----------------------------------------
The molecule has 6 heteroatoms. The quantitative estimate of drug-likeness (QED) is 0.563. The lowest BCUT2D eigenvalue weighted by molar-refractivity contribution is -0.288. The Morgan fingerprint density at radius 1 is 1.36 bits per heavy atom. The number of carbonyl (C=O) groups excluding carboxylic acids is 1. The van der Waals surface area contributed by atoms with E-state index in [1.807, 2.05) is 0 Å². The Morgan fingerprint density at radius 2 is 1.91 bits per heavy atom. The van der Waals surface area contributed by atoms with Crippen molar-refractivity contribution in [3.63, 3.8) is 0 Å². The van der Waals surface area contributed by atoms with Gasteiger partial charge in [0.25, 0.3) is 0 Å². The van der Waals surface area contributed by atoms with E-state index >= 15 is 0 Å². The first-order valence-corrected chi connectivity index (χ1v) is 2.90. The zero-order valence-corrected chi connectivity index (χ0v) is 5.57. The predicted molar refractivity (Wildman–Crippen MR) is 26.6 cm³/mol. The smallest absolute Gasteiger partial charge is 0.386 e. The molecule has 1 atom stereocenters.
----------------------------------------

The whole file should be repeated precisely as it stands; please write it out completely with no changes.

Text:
The molecule has 6 heteroatoms. The quantitative estimate of drug-likeness (QED) is 0.563. The lowest BCUT2D eigenvalue weighted by molar-refractivity contribution is -0.288. The Morgan fingerprint density at radius 1 is 1.36 bits per heavy atom. The number of carbonyl (C=O) groups excluding carboxylic acids is 1. The van der Waals surface area contributed by atoms with E-state index in [1.807, 2.05) is 0 Å². The Morgan fingerprint density at radius 2 is 1.91 bits per heavy atom. The van der Waals surface area contributed by atoms with Crippen molar-refractivity contribution in [3.63, 3.8) is 0 Å². The van der Waals surface area contributed by atoms with Gasteiger partial charge in [0.25, 0.3) is 0 Å². The van der Waals surface area contributed by atoms with E-state index >= 15 is 0 Å². The first-order valence-corrected chi connectivity index (χ1v) is 2.90. The zero-order valence-corrected chi connectivity index (χ0v) is 5.57. The predicted molar refractivity (Wildman–Crippen MR) is 26.6 cm³/mol. The smallest absolute Gasteiger partial charge is 0.386 e. The molecule has 1 atom stereocenters.